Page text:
Country Stories

Managing cancer pain for a better life: a story from the Republic of Moldova

Republic of Moldova

WHO Regional Office for Europe | 05 Feb 2024

When Dr Liliana Voloceai prescribed opioids to treat pain – or “narcotics” as they are widely called in the Republic of Moldova – to an older patient with advanced stage cervical cancer, the woman’s family viewed this as a sign that she was close to death. However, as time passed, the patient regained her strength and lived longer than all expectations. And that is not a miracle, says Liliana – that is how quality palliative care should work.

Overcoming fear: a major challenge for the doctor

Fear of the use of opioid medicines (opiophobia) is considered a serious barrier to the treatment of pain in many countries of the WHO European Region. This is also the case in the Republic of Moldova, where Liliana, originally an oncological surgeon, now works as a district oncologist and a palliative care specialist at the same hospital.

Liliana started working with palliative care patients during the COVID-19 pandemic. Even though she is an oncologist, Liliana says that it took her a while to feel confident when prescribing strong opioids. That is a challenge for any doctor who begins working in this field, she says.

“Pain triggers a primal fear in all of us. But for patients grappling with constant pain, the anxiety doesn't end there. They can also develop anxieties around changes to their established pain relief medications, even when such changes are intended to optimize their treatment,” adds Liliana.

She is one of the health professionals who received training in palliative care in the Republic of Moldova based on WHO-recommended practices. She thinks that the emotional component is the most delicate element when it comes to effectively treating pain.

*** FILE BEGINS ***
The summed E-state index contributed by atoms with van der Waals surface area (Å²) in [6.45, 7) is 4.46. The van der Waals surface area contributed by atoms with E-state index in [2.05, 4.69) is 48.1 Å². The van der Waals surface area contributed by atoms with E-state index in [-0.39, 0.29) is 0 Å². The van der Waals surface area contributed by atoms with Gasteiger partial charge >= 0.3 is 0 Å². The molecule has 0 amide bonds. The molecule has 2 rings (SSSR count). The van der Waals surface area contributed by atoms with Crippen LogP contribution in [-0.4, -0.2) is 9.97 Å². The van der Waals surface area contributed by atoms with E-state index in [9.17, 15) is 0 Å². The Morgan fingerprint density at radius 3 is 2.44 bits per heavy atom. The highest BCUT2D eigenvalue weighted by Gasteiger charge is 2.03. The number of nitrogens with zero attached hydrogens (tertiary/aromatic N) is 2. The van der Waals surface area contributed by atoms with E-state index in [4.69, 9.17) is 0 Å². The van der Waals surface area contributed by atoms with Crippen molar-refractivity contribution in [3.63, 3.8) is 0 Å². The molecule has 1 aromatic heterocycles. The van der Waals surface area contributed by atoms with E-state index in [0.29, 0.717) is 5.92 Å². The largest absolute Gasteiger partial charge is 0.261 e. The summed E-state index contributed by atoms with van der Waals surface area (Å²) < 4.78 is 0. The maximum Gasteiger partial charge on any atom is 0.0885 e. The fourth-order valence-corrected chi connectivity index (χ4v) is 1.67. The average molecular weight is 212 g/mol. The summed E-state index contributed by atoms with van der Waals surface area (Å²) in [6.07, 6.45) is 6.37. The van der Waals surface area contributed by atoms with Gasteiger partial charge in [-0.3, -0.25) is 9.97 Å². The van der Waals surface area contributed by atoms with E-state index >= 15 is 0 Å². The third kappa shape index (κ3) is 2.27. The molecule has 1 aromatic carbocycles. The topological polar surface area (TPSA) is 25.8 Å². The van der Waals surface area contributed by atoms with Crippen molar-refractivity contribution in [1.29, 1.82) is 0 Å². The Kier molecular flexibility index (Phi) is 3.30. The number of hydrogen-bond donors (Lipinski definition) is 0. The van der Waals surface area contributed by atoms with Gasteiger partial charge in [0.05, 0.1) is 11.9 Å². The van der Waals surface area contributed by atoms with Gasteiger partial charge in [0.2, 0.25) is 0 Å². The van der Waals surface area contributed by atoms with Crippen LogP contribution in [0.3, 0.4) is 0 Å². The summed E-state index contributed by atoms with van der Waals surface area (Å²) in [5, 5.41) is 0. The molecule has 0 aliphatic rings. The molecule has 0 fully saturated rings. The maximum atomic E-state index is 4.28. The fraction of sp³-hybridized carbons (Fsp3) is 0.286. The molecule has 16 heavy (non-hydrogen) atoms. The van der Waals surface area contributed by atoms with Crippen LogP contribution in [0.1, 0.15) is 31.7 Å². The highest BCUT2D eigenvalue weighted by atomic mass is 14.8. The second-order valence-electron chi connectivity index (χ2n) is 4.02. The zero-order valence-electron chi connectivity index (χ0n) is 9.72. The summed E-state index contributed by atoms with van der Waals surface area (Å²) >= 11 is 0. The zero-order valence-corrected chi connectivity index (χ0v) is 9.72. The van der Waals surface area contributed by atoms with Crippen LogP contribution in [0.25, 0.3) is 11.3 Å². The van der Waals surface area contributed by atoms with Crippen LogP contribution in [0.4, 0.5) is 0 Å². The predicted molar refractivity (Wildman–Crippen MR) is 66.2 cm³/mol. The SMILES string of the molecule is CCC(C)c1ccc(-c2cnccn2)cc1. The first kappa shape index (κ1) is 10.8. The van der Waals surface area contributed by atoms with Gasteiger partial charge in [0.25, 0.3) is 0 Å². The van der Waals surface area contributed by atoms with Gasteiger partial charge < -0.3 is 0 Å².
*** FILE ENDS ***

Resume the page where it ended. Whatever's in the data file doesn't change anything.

“Doctors need to be very careful when proposing opioid medicines to patients. The stigma attached to these drugs can trigger fear and apprehension in both patients and doctors. So, for those just starting to master opioid use, the process can provoke anxiety,” adds Liliana.

Clear benefits of strong opioids

Strong opioids often evoke fear and negative associations, and these are hard to overcome – even with the clear evidence that opioid medicines are safe to use and work efficiently. When used correctly, strong opioids not only help to manage pain and other troublesome symptoms, evidence suggests that they are less addictive than tobacco or sleeping pills. Studies show that strong opioids do not shorten life and continue to effectively treat pain even when used for a long time.

That is exactly what happened to Liliana’s patient. When the woman began to take the right medicine at the right time and the right dose, the pain was relieved. Her appetite returned, she began to sleep well and her quality of life improved.

Pain should be treated – always

For Liliana, this story clearly demonstrates the power of palliative care. This approach is patient-centered and focuses first on well-being, and on improving the quality of life for people facing life-threatening conditions.

“Palliative care is an active approach to care and aims to improve the quality of life of patients, their family and caregivers. Palliative care is not about death but living well until you die, it can and should be provided along with curative treatment,” says Dr Julie Ling, Chief Executive Officer of the European Association of Palliative Care.

“Palliative care is not just for people with cancer. It addresses suffering from any serious health problem. Looking at the patient as a whole, palliative care addresses symptoms whether physical, psychological, social or spiritual.”

Palliative care in the Republic of Moldova is developing but there is still much unmet need. Despite the first cancer pain treatment protocol being implemented in 2010, access to and use of opioids is still very limited. Many health professionals remain concerned about their use. 

“For me personally, the hardest part was to begin using opioid-based patches. They effectively treat pain, but they work in a totally different manner from the injections that have been used in Moldova for many years,” says Liliana. “I am grateful to the patients for the trust that they have shown in my knowledge and experience with prescribing strong opioids for their pain. It is very satisfying to see their pain well controlled as this means that they have better quality of life.”